Fringe Box

Socialize

Twitter

New Book Takes A Fascinating Look At ‘Old Surrey’s’ Folklore

Published on: 2 Nov, 2021
Updated on: 2 Nov, 2021

By David Rose

Historians are usually collectors in one way or another, and Guildford’s extremely well known Matthew Alexander is no exception.

Formerly the curator of Guildford Museum and now the borough’s honorary remembrancer, one of the topics he has been collecting for many years are stories and facts relating to Surrey’s folklore.

Matthew Alexander with his new book Folklore of Surrey, pictured at the book’s launch at the Guildhall in Guildford High Street on Monday evening, November 1.

Now, he has written a thoroughly fascinating book giving hundreds of examples of the culture of traditions, superstitions, legends and customs of which the people of ‘Old Surrey’ had.

He says, George Sturt the Farnham wheelwright, who wrote about rural affairs, described folklore as “the home-made civilisation of the rural English”.

Interestingly, Matthew writes that academic folklorists have mostly ignored Surrey as an irredeemably middle-class county without a folklore of its own.

His book certainly dispels that belief, while the fact is that in years gone by Surrey was a poor, largely illiterate farming society. Outside the towns, there were hardly any of the middle class at all.

Folklore is a wide subject and the examples in Matthew’s book are grouped in sections that include: churches, tunnels and treasure, ghosts, monsters, the Paraisees and the Devil, witches, folk medicine, matters of life and death, sayings and calendar customs.

Guildford gets many mentions of course, with the infamous ‘secret tunnels’ properly explained.

An example of the detail in the book is the celebrations for May Day. Matthew writes: “By the early 1800s, adults had largely given up celebrating May Day,” while noting: “John Mason of Guildford recalls that in the 1830s and 40s, ‘May Day was the chimney sweepers’ holiday. Then they dressed in suits after the manner of a harlequin, tinselled and spangled, in all the colours of the rainbow, and in groups of five or six performed their peculiar dance, beating out the tune to the music on the shovel and brush and triangle.'”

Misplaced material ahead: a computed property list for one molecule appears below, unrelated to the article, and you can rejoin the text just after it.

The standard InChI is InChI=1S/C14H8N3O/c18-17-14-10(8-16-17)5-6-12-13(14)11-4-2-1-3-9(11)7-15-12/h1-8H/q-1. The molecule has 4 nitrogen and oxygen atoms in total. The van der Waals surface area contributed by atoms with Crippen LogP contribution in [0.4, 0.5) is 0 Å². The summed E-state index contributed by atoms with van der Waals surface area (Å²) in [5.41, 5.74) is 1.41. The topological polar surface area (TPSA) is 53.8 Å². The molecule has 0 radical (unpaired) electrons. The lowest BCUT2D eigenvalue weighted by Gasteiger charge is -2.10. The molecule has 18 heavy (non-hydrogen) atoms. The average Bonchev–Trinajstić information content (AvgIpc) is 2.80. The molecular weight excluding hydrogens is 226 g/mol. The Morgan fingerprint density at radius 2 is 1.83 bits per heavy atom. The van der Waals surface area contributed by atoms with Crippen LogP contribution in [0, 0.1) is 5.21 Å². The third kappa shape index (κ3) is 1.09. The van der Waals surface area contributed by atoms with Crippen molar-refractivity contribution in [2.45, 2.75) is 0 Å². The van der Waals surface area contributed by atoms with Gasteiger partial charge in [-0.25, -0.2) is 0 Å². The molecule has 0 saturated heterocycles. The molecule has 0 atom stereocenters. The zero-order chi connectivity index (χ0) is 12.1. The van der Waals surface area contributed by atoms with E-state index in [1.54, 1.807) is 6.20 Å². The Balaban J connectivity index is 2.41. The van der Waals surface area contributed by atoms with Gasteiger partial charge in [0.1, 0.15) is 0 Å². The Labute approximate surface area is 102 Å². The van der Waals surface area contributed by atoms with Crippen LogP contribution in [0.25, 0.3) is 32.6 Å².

Matthew lists a number of superstitions in relation to luck and good and bad fortune. He notes that in Normandy some held that it was unlucky to enter a house by one door and leave by another.

The custom of hiding an old shoe in a house during building or alteration for good luck seems to have been widespread in Surrey. Many shoes have been found in recent times when further renovations have taken place and Matthew writes they are almost always worn out and odd ones. He gives examples of shoes dating to Tudor times being found at the White Horse pub in Shere and the Royal Grammar School in Guildford.

The text on the back of the book explains much as to the demise of local folklore. “Put firmly into the context of social history, the home-made civilisation of Surrey can be seen fading away during Victoria’s reign. Compulsory education gave children a wider view of life. The agricultural depression from the 1860s saw many labourers leave the land, their cottages being taken over by wealthier incomers. Gradually, inevitably, the folklore of Old Surrey was to disappear along with the society that had produced it.”

The book is a fantastic read, for both the fascinating stories that are told, while being an important addition to our knowledge of Surrey’s history. It is the first book of its kind for the county.

Matthew says he was very fortunate several years ago to have been able to interview a number of local people, born before the First World War, who spoke first hand of the folklore they knew.

Many other examples in the book he has gleaned from written sources.

Each listing and example given is referenced, very useful for anyone who may like to explore the topic further.

Folklore of Surrey by Matthew Alexander costs £12.99. Copies can be bought from Guildford Museum and the Surrey History Centre in Woking.

The book has been published by Surrey Archaeological Society and all proceeds from sales will go to the society.

Share This Post

Leave a Comment

Your email address will not be published.